Understanding the Real Estate Development Process

By April 24, 2020 No Comments

Before making any decisions to invest in a commercial real estate development project, it’s important to understand how the entire development process works. That will allow you to be able to track the progress of your investment.

There are 7 major steps to commercial real estate development.

  1. Site Acquisition
  2. Due Diligence and Feasibility
  3. Entitlements
  4. Design
  5. Financing
  6. Construction
  7. Lease-Up

Site Acquisition

Site acquisition is where the development process really begins. There are several things to look at when selecting a site for development including:

  • Demand Drivers – Understand the characteristics that make the asset you are wanting to develop successful. That could be number of homes in an area, retail anchors, airports, etc. These will be different based on the asset that is to be developed.
  • Traffic Counts & Patterns – Certain traffic counts and patterns are essential to a successful development. This is all dependent on the type of asset you are developing and may come in to play more for certain assets that rely heavily on drive-by traffic.
  • General Neighborhood – The general neighborhood is important to make sure that you are developing a product that is consistent with the surrounding neighborhood. The general rule is you don’t want to develop an A+ class project in an older or lower income neighborhood. Likewise, it’s usually unwise to build a C class project in an extremely upscale neighborhood. Obviously, there are always exceptions to these, but remember, those are exceptions, not the rule.

Due Diligence and Feasibility

This is where you take your site analysis to the next level and ensure to the best extent possible that the project fits within the desired investment range. In general, it is recommended that this is done before or concurrently with site acquisition. Unexperienced developers get themselves in trouble by acquiring a property before this phase has been properly completed. Due diligence and feasibility usually consist of the following:

  • Operating projections
  • Conceptual hard cost estimates (these usually come from a general contractor unless the developer is very familiar with the product being developed)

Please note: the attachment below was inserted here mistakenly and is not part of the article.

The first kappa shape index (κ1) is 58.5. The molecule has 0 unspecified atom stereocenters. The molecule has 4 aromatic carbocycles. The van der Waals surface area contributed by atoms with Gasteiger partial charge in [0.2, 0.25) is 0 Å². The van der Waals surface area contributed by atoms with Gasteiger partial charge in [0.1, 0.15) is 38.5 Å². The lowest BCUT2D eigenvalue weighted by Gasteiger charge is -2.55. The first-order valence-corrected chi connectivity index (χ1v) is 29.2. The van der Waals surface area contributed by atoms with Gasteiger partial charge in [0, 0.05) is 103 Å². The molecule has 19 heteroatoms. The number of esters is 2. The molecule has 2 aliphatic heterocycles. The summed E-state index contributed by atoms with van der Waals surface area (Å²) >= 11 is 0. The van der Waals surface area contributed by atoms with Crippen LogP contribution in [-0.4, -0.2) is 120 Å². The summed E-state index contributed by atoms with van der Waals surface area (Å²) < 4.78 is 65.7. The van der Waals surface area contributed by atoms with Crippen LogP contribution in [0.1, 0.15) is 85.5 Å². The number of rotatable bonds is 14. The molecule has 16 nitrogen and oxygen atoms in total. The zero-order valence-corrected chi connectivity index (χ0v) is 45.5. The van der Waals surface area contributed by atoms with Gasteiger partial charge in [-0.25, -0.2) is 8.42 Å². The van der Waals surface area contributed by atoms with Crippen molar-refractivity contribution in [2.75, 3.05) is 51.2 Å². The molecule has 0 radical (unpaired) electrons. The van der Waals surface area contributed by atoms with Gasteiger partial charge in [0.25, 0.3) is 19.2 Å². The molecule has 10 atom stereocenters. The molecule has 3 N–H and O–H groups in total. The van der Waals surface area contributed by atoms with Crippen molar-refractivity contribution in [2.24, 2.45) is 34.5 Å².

• Conceptual soft cost estimates (this is everything that goes into the development except for the actual building hard costs)
  • Return analysis
  • Cash flow and net income projections
  • 3rd party feasibility study
  • Supply and demand analysis
  • Market conditions analysis
  • Exploring financing options
  • Vetting and identifier project consultants (architect, engineers, etc.)

While this is not an exhaustive and all-inclusive list, this does give a general idea of all the items that go into this phase on a new development.


Next, it’s on to entitlements. In simple terms, entitlements mean that you get approval from all necessary parties in order to be able to develop and construct what you are wanting to develop and construct on the property. Usually this means getting approval from the city you are developing in, state departments as necessary, and other vested parties who the developer requires authorization from.

Entitlements can be as simple as checking with the city that you are allowed to build what you are trying to development to complex enough to warrant getting an attorney involved to walk the project through the process. On extremely large project, this phase can take years before entitlements are received.

It’s worth noting that in some cases, a developer may never get a project entitled. Entitlements are a major milestone in the development process regardless of how easy or complex the process is because it removes a significant amount of risk from the project. This is usually one of the earliest period that investors will become involved in a project and many times, investors who are willing to take on entitlement risk will receive a premium on their investment for doing so because they are taking on a lot more risk than later investors.